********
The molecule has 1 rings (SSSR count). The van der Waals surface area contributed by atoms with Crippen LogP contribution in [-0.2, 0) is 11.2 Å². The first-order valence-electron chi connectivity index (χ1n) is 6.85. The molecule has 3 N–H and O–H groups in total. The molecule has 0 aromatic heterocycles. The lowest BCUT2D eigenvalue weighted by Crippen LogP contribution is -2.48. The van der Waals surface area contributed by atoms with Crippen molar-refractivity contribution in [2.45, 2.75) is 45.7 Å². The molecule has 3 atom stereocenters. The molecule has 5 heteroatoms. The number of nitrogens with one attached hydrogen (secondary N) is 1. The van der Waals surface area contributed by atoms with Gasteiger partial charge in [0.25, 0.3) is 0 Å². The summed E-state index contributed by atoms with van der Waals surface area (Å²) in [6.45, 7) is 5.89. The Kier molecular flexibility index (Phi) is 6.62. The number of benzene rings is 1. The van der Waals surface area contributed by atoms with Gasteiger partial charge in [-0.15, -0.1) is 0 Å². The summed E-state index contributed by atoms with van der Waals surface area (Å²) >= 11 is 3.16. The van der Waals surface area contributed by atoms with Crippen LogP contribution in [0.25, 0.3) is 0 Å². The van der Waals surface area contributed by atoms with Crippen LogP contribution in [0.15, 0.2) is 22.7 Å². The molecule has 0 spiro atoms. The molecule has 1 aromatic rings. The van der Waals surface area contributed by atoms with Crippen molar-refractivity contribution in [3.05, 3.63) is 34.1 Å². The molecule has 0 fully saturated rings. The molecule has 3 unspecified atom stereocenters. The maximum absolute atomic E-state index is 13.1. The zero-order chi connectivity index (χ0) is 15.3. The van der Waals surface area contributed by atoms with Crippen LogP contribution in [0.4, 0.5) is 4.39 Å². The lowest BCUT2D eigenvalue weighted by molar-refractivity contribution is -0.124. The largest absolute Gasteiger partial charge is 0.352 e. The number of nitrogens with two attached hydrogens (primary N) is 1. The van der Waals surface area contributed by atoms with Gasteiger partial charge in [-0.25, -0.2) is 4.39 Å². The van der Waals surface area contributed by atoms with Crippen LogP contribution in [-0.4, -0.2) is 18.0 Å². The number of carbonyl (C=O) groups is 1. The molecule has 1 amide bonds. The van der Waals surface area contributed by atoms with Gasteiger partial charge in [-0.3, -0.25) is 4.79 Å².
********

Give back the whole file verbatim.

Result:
The molecule has 1 rings (SSSR count). The van der Waals surface area contributed by atoms with Crippen LogP contribution in [-0.2, 0) is 11.2 Å². The first-order valence-electron chi connectivity index (χ1n) is 6.85. The molecule has 3 N–H and O–H groups in total. The molecule has 0 aromatic heterocycles. The lowest BCUT2D eigenvalue weighted by Crippen LogP contribution is -2.48. The van der Waals surface area contributed by atoms with Crippen molar-refractivity contribution in [2.45, 2.75) is 45.7 Å². The molecule has 3 atom stereocenters. The molecule has 5 heteroatoms. The number of nitrogens with one attached hydrogen (secondary N) is 1. The van der Waals surface area contributed by atoms with Gasteiger partial charge in [0.25, 0.3) is 0 Å². The summed E-state index contributed by atoms with van der Waals surface area (Å²) in [6.45, 7) is 5.89. The Kier molecular flexibility index (Phi) is 6.62. The number of benzene rings is 1. The van der Waals surface area contributed by atoms with Gasteiger partial charge in [-0.15, -0.1) is 0 Å². The summed E-state index contributed by atoms with van der Waals surface area (Å²) >= 11 is 3.16. The van der Waals surface area contributed by atoms with Crippen LogP contribution in [0.25, 0.3) is 0 Å². The van der Waals surface area contributed by atoms with Crippen LogP contribution in [0.15, 0.2) is 22.7 Å². The molecule has 0 spiro atoms. The molecule has 1 aromatic rings. The van der Waals surface area contributed by atoms with Crippen molar-refractivity contribution in [3.05, 3.63) is 34.1 Å². The molecule has 0 fully saturated rings. The molecule has 3 unspecified atom stereocenters. The maximum absolute atomic E-state index is 13.1. The zero-order chi connectivity index (χ0) is 15.3. The van der Waals surface area contributed by atoms with Crippen LogP contribution in [0.4, 0.5) is 4.39 Å². The lowest BCUT2D eigenvalue weighted by molar-refractivity contribution is -0.124. The largest absolute Gasteiger partial charge is 0.352 e. The number of nitrogens with two attached hydrogens (primary N) is 1. The van der Waals surface area contributed by atoms with Gasteiger partial charge in [-0.25, -0.2) is 4.39 Å². The van der Waals surface area contributed by atoms with Crippen LogP contribution in [-0.4, -0.2) is 18.0 Å². The number of carbonyl (C=O) groups is 1. The molecule has 1 amide bonds. The van der Waals surface area contributed by atoms with Gasteiger partial charge in [-0.3, -0.25) is 4.79 Å².